Cameron: I don’t want a country called Europe



Agencies

Published — Thursday 24 January 2013

Last update 25 January 2013 8:14 pm

| نسخة PDF Print News | A A

DAVOS, Switzerland: Britain’s Prime Minister David Cameron has slammed any moves to forge a United States of Europe.
Cameron, who has shaken up Europe’s political landscape by offering to let citizens vote on whether to leave the 27-nation European Union, says forcing countries into a single entity would be a “great mistake.”
Speaking on Thursday at the World Economic Forum in the Swiss resort of Davos, Cameron says Britain would stand against any moves to shoehorn countries into a centralized political union.
Many politicians, particularly those in the 17 countries that use the euro, think closer political ties are needed. Some even think something resembling the United States should be Europe’s end-game.
Following Cameron’s pledge to hold a referendum on EU membership, the leaders of Ireland, Italy and The Netherlands were one in saying Britain would be better off staying in the Union.
Dutch Prime Minister Mark Rutte warned that outside the 27-member bloc Britain would be “an island somewhere in the middle of the Atlantic Ocean, somewhere between the United States and Europe.”
“It would not be connected with either of these two, so I think it’s vital for us all that they stay in,” added Rutte.
Cameron’s promise to hold a public vote on whether Britain should remain part of the European Union has somewhat hijacked the agenda in Davos, previously expected to consider ways out of the three-year economic crisis.
Addressing the world’s top business and political elite earlier, Cameron denied Britain planned to “turn our backs” on Europe and Irish Prime Minister Enda Kenny said the EU as a union would be more powerful with London still involved.
“The EU will continue to be stronger if Britain is part of it,” he said on the same panel. “Whatever happens, I would like to see that Britain would remain central to the European Union. It’s very important in the global sense.”
Kenny, whose country currently holds the EU’s rotating presidency, also stressed that “five years is an eternity” in politics and urged Europe to use the relative calm on the financial markets to push forward reforms to bolster its economy.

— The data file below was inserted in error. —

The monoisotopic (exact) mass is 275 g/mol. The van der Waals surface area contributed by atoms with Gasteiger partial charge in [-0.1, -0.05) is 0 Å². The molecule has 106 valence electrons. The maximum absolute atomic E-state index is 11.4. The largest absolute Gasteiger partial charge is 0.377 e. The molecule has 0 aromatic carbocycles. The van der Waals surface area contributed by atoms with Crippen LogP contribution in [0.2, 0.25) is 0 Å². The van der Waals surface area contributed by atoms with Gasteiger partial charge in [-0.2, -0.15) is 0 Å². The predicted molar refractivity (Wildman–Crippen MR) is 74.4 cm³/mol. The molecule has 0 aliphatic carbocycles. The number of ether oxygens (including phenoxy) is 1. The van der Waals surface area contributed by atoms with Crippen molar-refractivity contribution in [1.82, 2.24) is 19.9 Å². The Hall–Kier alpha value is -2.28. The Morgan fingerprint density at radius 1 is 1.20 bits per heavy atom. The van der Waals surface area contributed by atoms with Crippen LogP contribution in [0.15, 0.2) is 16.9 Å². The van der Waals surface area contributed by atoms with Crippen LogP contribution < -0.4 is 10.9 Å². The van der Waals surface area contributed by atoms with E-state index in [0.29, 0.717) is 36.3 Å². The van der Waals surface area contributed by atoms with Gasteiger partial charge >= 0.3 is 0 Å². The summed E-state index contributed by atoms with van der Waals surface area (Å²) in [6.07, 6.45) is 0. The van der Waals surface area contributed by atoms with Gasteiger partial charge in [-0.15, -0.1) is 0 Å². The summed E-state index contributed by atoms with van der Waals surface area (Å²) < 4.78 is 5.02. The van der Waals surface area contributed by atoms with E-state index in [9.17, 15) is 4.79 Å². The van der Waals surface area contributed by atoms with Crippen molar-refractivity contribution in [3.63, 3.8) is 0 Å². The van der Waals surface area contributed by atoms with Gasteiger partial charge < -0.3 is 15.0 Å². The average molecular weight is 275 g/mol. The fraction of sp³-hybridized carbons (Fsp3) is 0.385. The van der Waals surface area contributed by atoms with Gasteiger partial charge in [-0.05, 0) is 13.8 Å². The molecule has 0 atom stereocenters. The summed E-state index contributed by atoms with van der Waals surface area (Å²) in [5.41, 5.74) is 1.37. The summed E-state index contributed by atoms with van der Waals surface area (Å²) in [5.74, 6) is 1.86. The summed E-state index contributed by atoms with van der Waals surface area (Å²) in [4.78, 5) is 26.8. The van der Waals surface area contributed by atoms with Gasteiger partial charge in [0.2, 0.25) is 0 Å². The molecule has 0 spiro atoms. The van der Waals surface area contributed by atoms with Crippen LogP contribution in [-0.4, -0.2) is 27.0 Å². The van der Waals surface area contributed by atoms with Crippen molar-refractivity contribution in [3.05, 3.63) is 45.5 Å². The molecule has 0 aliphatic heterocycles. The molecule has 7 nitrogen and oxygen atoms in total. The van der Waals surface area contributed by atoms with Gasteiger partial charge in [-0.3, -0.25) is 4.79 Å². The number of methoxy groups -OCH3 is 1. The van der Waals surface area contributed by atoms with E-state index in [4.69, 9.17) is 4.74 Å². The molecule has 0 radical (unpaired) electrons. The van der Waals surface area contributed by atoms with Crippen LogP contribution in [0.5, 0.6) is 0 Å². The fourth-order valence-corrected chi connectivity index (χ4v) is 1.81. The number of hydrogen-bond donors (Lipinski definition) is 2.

Cameron pledged to hold the referendum by the end of 2017 if re-elected.
“What you need now is clarity,” Kenny said, adding that Ireland had held referendums on several European issues in the past 40 years, with a “positive” response every time.
Italy’s Prime Minister Mario Monti said he was confident the British people would choose to continue their tricky relationship with Brussels, because turning their back on the EU would mean losing several economic advantages.
“I believe that when the moment comes, the UK people will say ‘yes’ because... if they say ‘no’, they would have to get out of the single market,” said Monti.
Whereas last year’s meeting of the World Economic Forum was dominated by talk of Greece leaving the eurozone, the leaders agreed the bloc would now stay together, but Rutte surprised some by calling for an exit mechanism.
“I believe our aim should be to have the whole eurozone intact,” said the prime minister.
“At the same time, you can never predict whether at one stage a country would want to leave the eurozone and I think it should be possible,” he added.
And he clashed with Kenny on whether the EU needed to change its founding treaties to include some of the far-reaching reforms agreed during the three-year debt crisis that has pitched the eurozone into recession.
Rutte said that treaty change was necessary “in the medium-term” but Kenny stressed: “There is no opportunity now for re-opening negotiations about treaty changes.”
The Dutch prime minister also complained that too many tasks were being dealt with at a European level — he cited the example of health and safety legislation — and that it was difficult to bring powers back to home parliaments from Brussels.